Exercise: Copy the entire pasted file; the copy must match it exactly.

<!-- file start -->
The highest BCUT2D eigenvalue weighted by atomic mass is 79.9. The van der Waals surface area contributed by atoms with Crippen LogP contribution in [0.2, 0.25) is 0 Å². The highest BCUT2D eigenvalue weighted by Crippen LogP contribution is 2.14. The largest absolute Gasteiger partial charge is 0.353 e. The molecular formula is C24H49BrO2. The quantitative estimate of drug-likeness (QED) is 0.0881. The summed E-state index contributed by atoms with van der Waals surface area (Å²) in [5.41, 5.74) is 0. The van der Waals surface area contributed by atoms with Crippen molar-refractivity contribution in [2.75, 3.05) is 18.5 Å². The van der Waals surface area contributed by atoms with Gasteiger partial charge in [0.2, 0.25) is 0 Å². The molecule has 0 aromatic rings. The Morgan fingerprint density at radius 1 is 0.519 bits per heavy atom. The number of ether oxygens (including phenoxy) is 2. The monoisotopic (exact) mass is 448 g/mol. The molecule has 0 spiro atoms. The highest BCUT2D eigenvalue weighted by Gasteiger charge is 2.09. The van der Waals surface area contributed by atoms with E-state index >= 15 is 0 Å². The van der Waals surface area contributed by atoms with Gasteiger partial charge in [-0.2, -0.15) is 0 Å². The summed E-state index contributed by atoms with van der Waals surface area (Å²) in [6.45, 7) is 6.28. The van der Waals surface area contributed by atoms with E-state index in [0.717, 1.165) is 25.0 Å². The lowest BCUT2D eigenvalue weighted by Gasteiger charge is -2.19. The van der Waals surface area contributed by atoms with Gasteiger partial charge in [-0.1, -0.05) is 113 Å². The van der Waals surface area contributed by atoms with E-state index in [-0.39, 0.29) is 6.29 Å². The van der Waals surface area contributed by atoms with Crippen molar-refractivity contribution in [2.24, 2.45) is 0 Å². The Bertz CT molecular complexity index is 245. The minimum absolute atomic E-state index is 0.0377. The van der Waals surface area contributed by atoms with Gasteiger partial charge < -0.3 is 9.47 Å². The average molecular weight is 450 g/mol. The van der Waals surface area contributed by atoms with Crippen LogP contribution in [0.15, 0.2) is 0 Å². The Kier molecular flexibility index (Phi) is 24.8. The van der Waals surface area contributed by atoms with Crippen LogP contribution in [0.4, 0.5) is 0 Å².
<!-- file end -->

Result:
The highest BCUT2D eigenvalue weighted by atomic mass is 79.9. The van der Waals surface area contributed by atoms with Crippen LogP contribution in [0.2, 0.25) is 0 Å². The highest BCUT2D eigenvalue weighted by Crippen LogP contribution is 2.14. The largest absolute Gasteiger partial charge is 0.353 e. The molecular formula is C24H49BrO2. The quantitative estimate of drug-likeness (QED) is 0.0881. The summed E-state index contributed by atoms with van der Waals surface area (Å²) in [5.41, 5.74) is 0. The van der Waals surface area contributed by atoms with Crippen molar-refractivity contribution in [2.75, 3.05) is 18.5 Å². The van der Waals surface area contributed by atoms with Gasteiger partial charge in [0.2, 0.25) is 0 Å². The molecule has 0 aromatic rings. The Morgan fingerprint density at radius 1 is 0.519 bits per heavy atom. The number of ether oxygens (including phenoxy) is 2. The monoisotopic (exact) mass is 448 g/mol. The molecule has 0 spiro atoms. The highest BCUT2D eigenvalue weighted by Gasteiger charge is 2.09. The van der Waals surface area contributed by atoms with E-state index >= 15 is 0 Å². The van der Waals surface area contributed by atoms with Gasteiger partial charge in [-0.2, -0.15) is 0 Å². The summed E-state index contributed by atoms with van der Waals surface area (Å²) in [6.45, 7) is 6.28. The van der Waals surface area contributed by atoms with E-state index in [0.717, 1.165) is 25.0 Å². The lowest BCUT2D eigenvalue weighted by Gasteiger charge is -2.19. The van der Waals surface area contributed by atoms with Gasteiger partial charge in [-0.1, -0.05) is 113 Å². The van der Waals surface area contributed by atoms with E-state index in [-0.39, 0.29) is 6.29 Å². The van der Waals surface area contributed by atoms with Crippen molar-refractivity contribution in [2.24, 2.45) is 0 Å². The Bertz CT molecular complexity index is 245. The minimum absolute atomic E-state index is 0.0377. The van der Waals surface area contributed by atoms with Gasteiger partial charge < -0.3 is 9.47 Å². The average molecular weight is 450 g/mol. The van der Waals surface area contributed by atoms with Crippen LogP contribution in [0.15, 0.2) is 0 Å². The Kier molecular flexibility index (Phi) is 24.8. The van der Waals surface area contributed by atoms with Crippen LogP contribution in [0.4, 0.5) is 0 Å².